Dr. Ahmad has performed more than 3,000 robotic surgeries, including robotic gastric bypass, robotic sleeve gastrectomy, robotic hernia procedures, robotic anti-reflux procedures , robotic colon operations and robotic gallbladder surgery. He is recognized in Long Island as one of the most advanced robotic surgeons in the country. Dr. Ahmad founded and is the director of the Robotic and Bariatric Surgery Center of Excellence at Mather Northwell Hospital. This is the only intuitive certified epicenter in Long Island for robotic bariatric surgery as of June 2020.
Dr. Arif Ahmad is the Director of the Acid Reflux and Hiatal Hernia Centers of Distinction at St. Charles and St. Catherine of Siena Hospital after the statement that he is the director of Robotic and Bariatric Surgery Center of Excellence at Mather Northwell Hospital.
What is a Hernia?
A hernia is usually recognized as a defect in abdominal wall musculature resulting in a bulge under your skin. Occasionally, it causes no discomfort at all, but you may feel pain when you lift heavy objects, cough, strain during urination or bowel movements or with prolonged standing or sitting. The discomfort may be sharp or a dull ache that gets worse towards the end of the day. These bulges can be found typically at your umbilicus (“belly button”), in either or both groins, or at previous surgical incisions.
What causes a Hernia?
Hernias can be present at birth and develop later in life. Some hernias may protrude in the existing openings of the abdominal cavity or any weakened areas of the abdominal wall. Overstraining or any activities and conditions that cause increased pressure to the abdominal cavity could contribute to the development or worsening of a hernia. Coughing, heavy lifting, overstraining due to a bowel movement, straining due to difficulty urinating and even obesity are all common conditions and activities that can create or contribute to the forming and worsening of a hernia.
Laparoscopic hernia repair is a technique to fix tears or openings in the abdominal wall using small incisions, laparoscopes (small telescopes inserted into the abdomen) and a patch (screen or mesh) to reinforce the abdominal wall.
While these can be repaired using traditional open techniques and large incisions, most patients prefer the laparoscopic approach, which offers the benefits of less postoperative pain, quicker return to regular activities, and a lower rate of infection and/or recurrence. Most patients can return home on the same day of their procedure.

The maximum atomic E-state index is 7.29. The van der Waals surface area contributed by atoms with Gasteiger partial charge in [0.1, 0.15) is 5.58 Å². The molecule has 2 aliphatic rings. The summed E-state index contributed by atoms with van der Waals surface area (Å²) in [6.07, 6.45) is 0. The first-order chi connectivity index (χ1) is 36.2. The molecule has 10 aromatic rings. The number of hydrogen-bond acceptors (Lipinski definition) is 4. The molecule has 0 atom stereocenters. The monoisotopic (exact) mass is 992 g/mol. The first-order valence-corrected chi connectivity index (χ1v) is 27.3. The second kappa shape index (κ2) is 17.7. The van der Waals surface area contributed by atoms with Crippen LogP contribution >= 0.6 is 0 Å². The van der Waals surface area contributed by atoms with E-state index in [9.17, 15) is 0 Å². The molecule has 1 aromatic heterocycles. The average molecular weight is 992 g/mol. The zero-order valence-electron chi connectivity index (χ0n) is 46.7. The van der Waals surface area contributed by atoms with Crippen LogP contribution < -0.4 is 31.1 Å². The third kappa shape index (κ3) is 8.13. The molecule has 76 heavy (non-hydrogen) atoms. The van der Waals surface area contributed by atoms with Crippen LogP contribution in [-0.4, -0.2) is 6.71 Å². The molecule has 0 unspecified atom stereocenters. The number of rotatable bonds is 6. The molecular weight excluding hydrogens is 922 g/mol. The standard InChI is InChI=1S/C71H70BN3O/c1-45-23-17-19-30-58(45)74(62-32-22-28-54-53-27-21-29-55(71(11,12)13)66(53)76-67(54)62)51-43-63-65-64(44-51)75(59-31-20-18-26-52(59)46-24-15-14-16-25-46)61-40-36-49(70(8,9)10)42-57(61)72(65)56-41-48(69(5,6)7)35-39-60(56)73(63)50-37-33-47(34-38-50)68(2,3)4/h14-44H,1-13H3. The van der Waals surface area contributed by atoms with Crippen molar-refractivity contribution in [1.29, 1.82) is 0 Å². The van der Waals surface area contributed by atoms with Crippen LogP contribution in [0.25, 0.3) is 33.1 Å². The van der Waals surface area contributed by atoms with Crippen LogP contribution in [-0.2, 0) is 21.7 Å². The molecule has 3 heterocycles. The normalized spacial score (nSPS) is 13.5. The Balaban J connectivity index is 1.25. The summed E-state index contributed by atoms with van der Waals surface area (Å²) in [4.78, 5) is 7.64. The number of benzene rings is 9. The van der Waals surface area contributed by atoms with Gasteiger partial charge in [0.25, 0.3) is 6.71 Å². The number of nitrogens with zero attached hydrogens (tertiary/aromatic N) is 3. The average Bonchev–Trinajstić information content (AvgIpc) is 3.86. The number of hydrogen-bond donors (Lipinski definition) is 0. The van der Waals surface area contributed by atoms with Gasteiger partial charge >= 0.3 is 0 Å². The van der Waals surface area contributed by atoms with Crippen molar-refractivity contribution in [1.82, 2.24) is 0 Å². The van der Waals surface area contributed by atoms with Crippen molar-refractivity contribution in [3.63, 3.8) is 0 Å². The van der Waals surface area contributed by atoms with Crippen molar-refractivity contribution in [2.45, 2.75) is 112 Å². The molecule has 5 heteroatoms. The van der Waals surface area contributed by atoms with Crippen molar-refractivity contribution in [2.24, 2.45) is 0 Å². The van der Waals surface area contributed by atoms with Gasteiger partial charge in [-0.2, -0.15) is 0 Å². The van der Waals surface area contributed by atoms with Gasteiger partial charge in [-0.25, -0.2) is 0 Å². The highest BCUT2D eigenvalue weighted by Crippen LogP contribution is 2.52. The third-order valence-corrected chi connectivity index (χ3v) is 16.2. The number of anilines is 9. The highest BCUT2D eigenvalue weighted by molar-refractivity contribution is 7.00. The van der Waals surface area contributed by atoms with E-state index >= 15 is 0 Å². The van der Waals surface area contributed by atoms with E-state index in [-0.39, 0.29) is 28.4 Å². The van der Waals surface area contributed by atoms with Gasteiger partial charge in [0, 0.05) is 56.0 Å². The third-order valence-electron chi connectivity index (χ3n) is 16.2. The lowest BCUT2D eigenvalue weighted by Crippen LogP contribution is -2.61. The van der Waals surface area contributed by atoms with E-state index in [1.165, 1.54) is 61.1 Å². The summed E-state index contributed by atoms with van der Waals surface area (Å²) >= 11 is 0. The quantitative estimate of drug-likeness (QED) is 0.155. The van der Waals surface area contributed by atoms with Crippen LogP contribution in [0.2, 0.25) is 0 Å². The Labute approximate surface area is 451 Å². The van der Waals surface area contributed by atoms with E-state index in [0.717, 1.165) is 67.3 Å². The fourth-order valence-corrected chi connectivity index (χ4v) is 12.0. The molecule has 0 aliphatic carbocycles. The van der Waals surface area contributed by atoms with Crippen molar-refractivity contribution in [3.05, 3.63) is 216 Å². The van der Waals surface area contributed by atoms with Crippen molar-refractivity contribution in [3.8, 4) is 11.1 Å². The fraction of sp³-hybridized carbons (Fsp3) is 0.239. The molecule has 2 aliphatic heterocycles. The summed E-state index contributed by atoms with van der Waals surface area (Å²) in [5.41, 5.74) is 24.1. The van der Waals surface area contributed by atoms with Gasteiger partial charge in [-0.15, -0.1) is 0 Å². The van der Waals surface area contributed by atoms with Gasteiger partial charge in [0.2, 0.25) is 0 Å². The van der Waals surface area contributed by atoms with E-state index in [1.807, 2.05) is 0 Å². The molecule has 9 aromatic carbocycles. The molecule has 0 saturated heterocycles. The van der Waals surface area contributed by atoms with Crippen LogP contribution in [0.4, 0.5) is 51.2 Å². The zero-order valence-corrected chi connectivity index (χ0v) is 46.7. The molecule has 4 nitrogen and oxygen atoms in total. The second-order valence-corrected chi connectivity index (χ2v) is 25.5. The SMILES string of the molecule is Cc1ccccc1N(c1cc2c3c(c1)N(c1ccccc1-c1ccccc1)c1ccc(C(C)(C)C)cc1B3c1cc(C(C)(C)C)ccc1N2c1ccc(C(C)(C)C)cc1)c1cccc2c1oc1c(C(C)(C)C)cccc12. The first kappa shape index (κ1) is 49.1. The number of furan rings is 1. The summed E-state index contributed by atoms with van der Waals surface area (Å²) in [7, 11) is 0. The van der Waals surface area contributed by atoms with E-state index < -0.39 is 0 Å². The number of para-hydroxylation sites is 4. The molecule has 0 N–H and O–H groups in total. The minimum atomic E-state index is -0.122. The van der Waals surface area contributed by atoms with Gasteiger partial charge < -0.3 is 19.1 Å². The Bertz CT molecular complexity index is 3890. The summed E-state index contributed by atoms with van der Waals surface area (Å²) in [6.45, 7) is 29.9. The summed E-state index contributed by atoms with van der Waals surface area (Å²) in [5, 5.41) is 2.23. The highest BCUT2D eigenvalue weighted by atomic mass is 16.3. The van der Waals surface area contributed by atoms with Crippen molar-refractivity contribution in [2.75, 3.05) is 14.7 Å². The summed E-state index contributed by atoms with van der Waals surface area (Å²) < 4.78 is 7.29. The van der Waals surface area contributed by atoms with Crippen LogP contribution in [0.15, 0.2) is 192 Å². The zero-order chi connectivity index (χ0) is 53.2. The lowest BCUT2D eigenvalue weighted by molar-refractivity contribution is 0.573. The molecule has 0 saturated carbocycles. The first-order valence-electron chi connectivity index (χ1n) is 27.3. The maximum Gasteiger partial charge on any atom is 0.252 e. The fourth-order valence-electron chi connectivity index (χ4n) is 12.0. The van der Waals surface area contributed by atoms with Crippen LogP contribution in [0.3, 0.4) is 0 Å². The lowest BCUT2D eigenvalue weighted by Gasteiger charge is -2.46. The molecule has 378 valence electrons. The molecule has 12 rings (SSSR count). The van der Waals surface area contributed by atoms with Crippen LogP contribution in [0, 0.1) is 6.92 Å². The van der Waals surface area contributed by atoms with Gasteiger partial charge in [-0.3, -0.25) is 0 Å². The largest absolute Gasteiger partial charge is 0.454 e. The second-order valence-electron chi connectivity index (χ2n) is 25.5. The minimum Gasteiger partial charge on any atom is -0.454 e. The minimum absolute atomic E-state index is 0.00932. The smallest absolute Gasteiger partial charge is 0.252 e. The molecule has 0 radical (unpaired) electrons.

You will receive instructions, including any restrictions, from your surgeon at the time of your discharge. The amount of discomfort you feel post-surgery depends on the location of the hernia, the type of repair performed and your individual pain tolerance level. Activities such as walking and climbing stairs, may be uncomfortable for some time after your surgery.
Please call our office at to schedule your follow up appointment. At your follow up appointment, the surgeon will check how well your incision areas have healed and discuss any further complications you may have had after surgery. They may also assess your recovery to determine whether it is safe to return back to work and regular daily
Dr. Ahmad has performed more than 1000 robotic surgeries, including robotic gastric bypass, robotic sleeve, robotic hernia procedure, robotic anti reflux procedure, robotic colon operations and robotic gallbladder surgery. He is recognized in Long Island as one of the most advanced robotic surgeons in the country. Dr. Ahmad founded and is the director of the Robotic and Bariatric Surgery Center of Excellence at Mather Northwell Hospital. This is the only intuitive certified epicenter in Long Island for robotic bariatric surgery as of June 2020.
A hiatal hernia appears when part of the stomach protrudes abnormally into the chest, causing reflux, chest pain, hoarseness and other symptoms. This cause of this condition is unknown, but may be triggered by any other condition that increases abdominal pressure. If left untreated, the stomach and other organs can bulge into the chest. While small hernias can often be treated with H2 blockers or proton pump inhibitors, many require surgery to relieve symptoms for the patient.
Laparoscopic paraesophageal hernia repair is a minimally invasive procedure that restores the affected area back into its normal location in the abdomen, and repairs the diaphragm with sutures. The muscles of the abdominal wall are also strengthened to prevent hernias from occurring in the future. If the patient is experiencing severe reflux, part of the stomach may be wrapped around the esophagus to correct this problem.
While this procedure can be performed through an open incision, laparoscopy offers the advantages of smaller incisions and imaging guidance to achieve effective results with less scarring and bleeding. This procedure is performed under general anesthesia and most patients can return home after an overnight hospital stay. It is considered safe for most patients with a hiatal hernia and carries a minimal risk of bleeding, infection and other mild side effects.
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Other General Surgery Procedures
- Laparoscopic Hernia Repair
- Upper Endoscopy
- Laparoscopic Surgery
- Laparoscopic Cholecystectomy
- Laparoscopic Appendectomy
- Laparoscopic Splenectomy
- Laparoscopic Colon Resection for Diverticulitis
- Laparoscopic Colon Resection for Cancer
- Robotic Laparoscopic Surgery for Acid Reflux/GERD/Hiatal Hernia
- Laparoscopic Heller Myotomy for Achalasia
- Laparoscopic Adrenalectomy